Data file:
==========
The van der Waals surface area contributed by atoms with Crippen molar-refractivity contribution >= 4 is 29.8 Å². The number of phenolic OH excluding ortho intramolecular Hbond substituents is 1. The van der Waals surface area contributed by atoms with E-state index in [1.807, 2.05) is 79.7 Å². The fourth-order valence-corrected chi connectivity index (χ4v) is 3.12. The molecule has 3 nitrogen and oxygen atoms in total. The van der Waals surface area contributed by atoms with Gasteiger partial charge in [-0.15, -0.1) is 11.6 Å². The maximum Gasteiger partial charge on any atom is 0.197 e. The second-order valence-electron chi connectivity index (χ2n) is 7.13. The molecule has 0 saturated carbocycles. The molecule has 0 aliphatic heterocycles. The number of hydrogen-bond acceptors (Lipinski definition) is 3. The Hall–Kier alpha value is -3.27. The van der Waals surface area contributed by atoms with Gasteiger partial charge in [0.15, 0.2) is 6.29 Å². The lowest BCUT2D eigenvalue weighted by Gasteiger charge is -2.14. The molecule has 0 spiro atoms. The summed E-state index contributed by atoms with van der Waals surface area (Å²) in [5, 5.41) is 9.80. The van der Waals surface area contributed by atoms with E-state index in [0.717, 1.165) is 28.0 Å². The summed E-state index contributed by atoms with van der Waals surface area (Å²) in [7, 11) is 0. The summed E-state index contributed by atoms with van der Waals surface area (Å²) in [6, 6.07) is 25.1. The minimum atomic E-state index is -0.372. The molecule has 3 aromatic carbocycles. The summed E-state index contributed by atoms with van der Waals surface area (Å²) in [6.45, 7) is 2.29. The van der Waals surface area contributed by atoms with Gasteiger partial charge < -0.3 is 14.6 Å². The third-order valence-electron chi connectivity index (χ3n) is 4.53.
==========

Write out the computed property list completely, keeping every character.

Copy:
The van der Waals surface area contributed by atoms with Crippen molar-refractivity contribution >= 4 is 29.8 Å². The number of phenolic OH excluding ortho intramolecular Hbond substituents is 1. The van der Waals surface area contributed by atoms with E-state index in [1.807, 2.05) is 79.7 Å². The fourth-order valence-corrected chi connectivity index (χ4v) is 3.12. The molecule has 3 nitrogen and oxygen atoms in total. The van der Waals surface area contributed by atoms with Gasteiger partial charge in [-0.15, -0.1) is 11.6 Å². The maximum Gasteiger partial charge on any atom is 0.197 e. The second-order valence-electron chi connectivity index (χ2n) is 7.13. The molecule has 0 saturated carbocycles. The molecule has 0 aliphatic heterocycles. The number of hydrogen-bond acceptors (Lipinski definition) is 3. The Hall–Kier alpha value is -3.27. The van der Waals surface area contributed by atoms with Gasteiger partial charge in [0.15, 0.2) is 6.29 Å². The lowest BCUT2D eigenvalue weighted by Gasteiger charge is -2.14. The molecule has 0 spiro atoms. The summed E-state index contributed by atoms with van der Waals surface area (Å²) in [5, 5.41) is 9.80. The van der Waals surface area contributed by atoms with E-state index in [0.717, 1.165) is 28.0 Å². The summed E-state index contributed by atoms with van der Waals surface area (Å²) in [7, 11) is 0. The summed E-state index contributed by atoms with van der Waals surface area (Å²) in [6, 6.07) is 25.1. The minimum atomic E-state index is -0.372. The molecule has 3 aromatic carbocycles. The summed E-state index contributed by atoms with van der Waals surface area (Å²) in [6.45, 7) is 2.29. The van der Waals surface area contributed by atoms with Gasteiger partial charge < -0.3 is 14.6 Å². The third-order valence-electron chi connectivity index (χ3n) is 4.53.